Lesson 2 -- third quarter 2007
June 10, 2007
© Copyright 2007
A choice: to continue wrong or to be corrected
If you had the choice, which would you rather be: wrong or corrected? When you have done something wrong and don't realize it, do you wish to remain blissfully wrong or do you wish to be shown your wrong and be corrected? It seems so many people, including me too often, dislike and resist being corrected. Amazingly, they seem to prefer being wrong!
So what is your disposition toward sin and shortcoming in your life?
Job was very confident of his own innocence. He did not believe his suffering revealed or proved any unrighteousness in him. I would say he was understandably defensive about his integrity and guiltlessness. He resisted (and, it seems, resented) being falsely accused by his friends. Because of all that, I don't know how he meant this: "How many are mine iniquities and sins? make me to know my transgression and my sin" (Job 13:23). Though it could be taken as self-righteousness defensiveness, I'm inclined to believe that it actually was sincere openness. I believe Job truly wanted to learn about himself and any hidden or ignored sin or shortcoming in his life.
That's how I want to be. I want God to make show me my errors and sins. I don't want to continue being wrong; I want to be right -- even if it means being corrected. And I want that enough that I'll even accept God's correction through another.
"Brethren, if a man be overtaken in a fault, ye which are spiritual, restore such an one in the spirit of meekness; considering thyself, lest thou also be tempted" (Galatians 6:1).
"Brethren, if any of you do err from the truth, and one convert him; Let him know, that he which converteth the sinner from the error of his way shall save a soul from death, and shall hide a multitude of sins" (James 5:19,20).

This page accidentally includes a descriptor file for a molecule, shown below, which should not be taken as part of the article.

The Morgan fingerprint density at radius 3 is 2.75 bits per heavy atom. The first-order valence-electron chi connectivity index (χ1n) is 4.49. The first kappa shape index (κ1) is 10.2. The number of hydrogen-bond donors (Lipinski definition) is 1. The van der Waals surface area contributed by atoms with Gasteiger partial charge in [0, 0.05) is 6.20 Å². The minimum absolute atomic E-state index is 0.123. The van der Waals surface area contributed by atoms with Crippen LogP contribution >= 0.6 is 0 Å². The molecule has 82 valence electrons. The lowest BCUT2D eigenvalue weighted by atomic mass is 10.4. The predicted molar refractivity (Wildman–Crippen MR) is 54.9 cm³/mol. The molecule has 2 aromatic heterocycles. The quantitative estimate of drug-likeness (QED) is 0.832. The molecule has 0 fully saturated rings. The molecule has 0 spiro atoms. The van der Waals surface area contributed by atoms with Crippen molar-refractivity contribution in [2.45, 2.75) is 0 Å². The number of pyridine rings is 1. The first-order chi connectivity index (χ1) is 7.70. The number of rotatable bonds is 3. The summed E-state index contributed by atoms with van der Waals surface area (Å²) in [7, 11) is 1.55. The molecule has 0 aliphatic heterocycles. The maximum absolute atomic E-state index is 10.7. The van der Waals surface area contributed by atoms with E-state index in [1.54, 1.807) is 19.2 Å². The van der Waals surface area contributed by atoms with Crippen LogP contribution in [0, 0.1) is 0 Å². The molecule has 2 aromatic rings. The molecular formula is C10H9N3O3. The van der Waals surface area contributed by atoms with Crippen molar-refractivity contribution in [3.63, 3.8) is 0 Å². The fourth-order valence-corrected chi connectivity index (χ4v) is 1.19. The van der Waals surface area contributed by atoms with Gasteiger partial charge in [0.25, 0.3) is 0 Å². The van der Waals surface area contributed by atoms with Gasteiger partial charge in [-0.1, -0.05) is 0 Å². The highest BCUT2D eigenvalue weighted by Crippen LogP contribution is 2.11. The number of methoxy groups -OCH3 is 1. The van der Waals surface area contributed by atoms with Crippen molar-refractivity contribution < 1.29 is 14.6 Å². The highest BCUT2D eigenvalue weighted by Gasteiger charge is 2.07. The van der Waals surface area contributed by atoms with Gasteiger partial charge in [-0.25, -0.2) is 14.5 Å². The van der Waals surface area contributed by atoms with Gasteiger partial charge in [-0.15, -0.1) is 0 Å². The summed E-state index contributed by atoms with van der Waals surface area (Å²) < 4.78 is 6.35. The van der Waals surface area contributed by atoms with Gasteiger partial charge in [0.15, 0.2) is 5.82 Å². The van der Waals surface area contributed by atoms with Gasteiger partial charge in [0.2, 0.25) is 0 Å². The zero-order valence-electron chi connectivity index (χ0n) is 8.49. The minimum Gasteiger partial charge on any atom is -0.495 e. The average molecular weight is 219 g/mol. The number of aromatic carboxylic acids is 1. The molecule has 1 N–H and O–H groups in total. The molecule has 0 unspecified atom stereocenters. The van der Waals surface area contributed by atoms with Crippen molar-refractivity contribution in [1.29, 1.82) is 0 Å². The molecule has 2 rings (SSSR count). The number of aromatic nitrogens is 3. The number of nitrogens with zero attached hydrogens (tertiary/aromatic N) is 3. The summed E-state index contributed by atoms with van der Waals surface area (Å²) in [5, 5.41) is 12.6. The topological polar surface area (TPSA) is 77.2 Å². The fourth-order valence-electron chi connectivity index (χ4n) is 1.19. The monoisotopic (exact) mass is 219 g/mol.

Whom does God forgive?
I think one of the biggest struggles people face has to do with the assurance that God would forgive them for what they have done. They view themselves as unworthy (which is true enough). They may consider the nature or frequency of their sin as just too much for God to forgive. They can easily see God forgiving others, even for similar and worse misdeeds, but the truth that God would forgive them is almost more than they can accept.
Perhaps the previous paragraph describes you. Maybe not all the time, but at least once in a while. Or perhaps it describes someone you know. In either case, it will benefit both of us to refresh in our minds just who it is that God chooses to forgive.
The Sinner. You don't have to be perfect in order for God to forgive you; in fact, you don't even have to be good. God forgives those who fail. It doesn't matter if you're a pagan sinner or a Christian sinner. Whether we sin frequently or occasionally, God extends forgiveness to us. If you have sinned, God will forgive you. I know that's pretty elementary, but we easily forget it.
The Penitent. God forgives sinners, but He doesn't forgive all sinners. To qualify for forgiveness, sinners need penitence. Regardless of how awful your sin, when you repent before God and ask Him to forgive you, He will indeed forgive you! Count on it.
Why does God forgive?
We know God hates sin. We know God takes all sin personally. We know God is holy. You would think that these three facts alone would lead God to absolutely refuse to forgive anyone. Nonetheless, praise Him, He does forgive! But why would He choose to do so?
Because of Who He is. God is full of mercy and compassion. He is loving and tender. God is pure and holy. God is true and just. These attributes of His character lead Him to one response toward a repentant sinner -- forgiveness!
Because He wants to. God chooses to forgive. What a blessing to realize that God wants to forgive me! Forgiveness is not a chore or a duty for God. It is not something burdensome or tiresome to Him. God is ready, eager and anxious to forgive us. Imagine!
Because He said He would. Read these verses: Ephesians 1:7, Colossians 2:13, 1 John 2:12. God said it and that settles it. Believe it!
What about me?
So, I have been forgiven, and I am assured of further forgiveness should I need it and request it. What effect should that have on me? What should be my response to those who sin, especially against me?
"Be ye therefore merciful, as your Father also is merciful" (Luke 6:36).
"And if he trespass against thee seven times in a day, and seven times in a day turn again to thee, saying, I repent; thou shalt forgive him" (Luke 17:4).
"And be ye kind one to another, tenderhearted, forgiving one another, even as God for Christ's sake hath forgiven you" (Ephesians 4:32).
"Forbearing one another, and forgiving one another, if any man have a quarrel against any: even as Christ forgave you, so also do ye" (Colossians 3:13).
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